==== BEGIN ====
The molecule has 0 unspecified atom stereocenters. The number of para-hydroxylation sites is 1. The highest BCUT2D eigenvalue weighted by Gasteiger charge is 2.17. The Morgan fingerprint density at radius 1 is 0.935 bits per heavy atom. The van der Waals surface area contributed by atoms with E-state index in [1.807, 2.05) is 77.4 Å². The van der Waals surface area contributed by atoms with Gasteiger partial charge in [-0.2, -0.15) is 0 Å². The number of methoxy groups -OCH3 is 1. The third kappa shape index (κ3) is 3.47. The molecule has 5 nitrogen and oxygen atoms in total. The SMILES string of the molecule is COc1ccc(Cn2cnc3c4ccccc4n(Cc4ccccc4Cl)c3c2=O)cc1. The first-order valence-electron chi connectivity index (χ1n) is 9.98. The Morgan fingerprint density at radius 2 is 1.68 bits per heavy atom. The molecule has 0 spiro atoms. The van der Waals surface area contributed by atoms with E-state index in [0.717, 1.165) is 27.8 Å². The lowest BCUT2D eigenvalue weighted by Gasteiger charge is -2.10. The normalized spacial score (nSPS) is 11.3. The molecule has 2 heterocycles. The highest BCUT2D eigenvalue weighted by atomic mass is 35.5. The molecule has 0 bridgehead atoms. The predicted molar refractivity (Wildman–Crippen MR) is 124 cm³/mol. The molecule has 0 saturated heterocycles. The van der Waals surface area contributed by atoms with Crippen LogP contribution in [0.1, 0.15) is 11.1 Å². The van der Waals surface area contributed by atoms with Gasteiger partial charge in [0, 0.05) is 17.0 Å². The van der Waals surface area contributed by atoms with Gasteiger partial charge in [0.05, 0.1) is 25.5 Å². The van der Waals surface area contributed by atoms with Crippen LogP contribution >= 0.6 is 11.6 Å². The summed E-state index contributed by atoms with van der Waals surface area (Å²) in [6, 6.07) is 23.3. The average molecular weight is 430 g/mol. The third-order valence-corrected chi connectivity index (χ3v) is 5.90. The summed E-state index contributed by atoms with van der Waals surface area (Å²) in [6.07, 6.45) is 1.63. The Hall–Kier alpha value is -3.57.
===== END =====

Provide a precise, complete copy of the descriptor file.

The molecule has 0 unspecified atom stereocenters. The number of para-hydroxylation sites is 1. The highest BCUT2D eigenvalue weighted by Gasteiger charge is 2.17. The Morgan fingerprint density at radius 1 is 0.935 bits per heavy atom. The van der Waals surface area contributed by atoms with E-state index in [1.807, 2.05) is 77.4 Å². The van der Waals surface area contributed by atoms with Gasteiger partial charge in [-0.2, -0.15) is 0 Å². The number of methoxy groups -OCH3 is 1. The third kappa shape index (κ3) is 3.47. The molecule has 5 nitrogen and oxygen atoms in total. The SMILES string of the molecule is COc1ccc(Cn2cnc3c4ccccc4n(Cc4ccccc4Cl)c3c2=O)cc1. The first-order valence-electron chi connectivity index (χ1n) is 9.98. The Morgan fingerprint density at radius 2 is 1.68 bits per heavy atom. The molecule has 0 spiro atoms. The van der Waals surface area contributed by atoms with E-state index in [0.717, 1.165) is 27.8 Å². The lowest BCUT2D eigenvalue weighted by Gasteiger charge is -2.10. The normalized spacial score (nSPS) is 11.3. The molecule has 2 heterocycles. The highest BCUT2D eigenvalue weighted by atomic mass is 35.5. The molecule has 0 bridgehead atoms. The predicted molar refractivity (Wildman–Crippen MR) is 124 cm³/mol. The molecule has 0 saturated heterocycles. The van der Waals surface area contributed by atoms with Crippen LogP contribution in [0.1, 0.15) is 11.1 Å². The van der Waals surface area contributed by atoms with Gasteiger partial charge in [0, 0.05) is 17.0 Å². The van der Waals surface area contributed by atoms with Gasteiger partial charge in [0.05, 0.1) is 25.5 Å². The van der Waals surface area contributed by atoms with Crippen LogP contribution >= 0.6 is 11.6 Å². The summed E-state index contributed by atoms with van der Waals surface area (Å²) in [6, 6.07) is 23.3. The average molecular weight is 430 g/mol. The third-order valence-corrected chi connectivity index (χ3v) is 5.90. The summed E-state index contributed by atoms with van der Waals surface area (Å²) in [6.07, 6.45) is 1.63. The Hall–Kier alpha value is -3.57.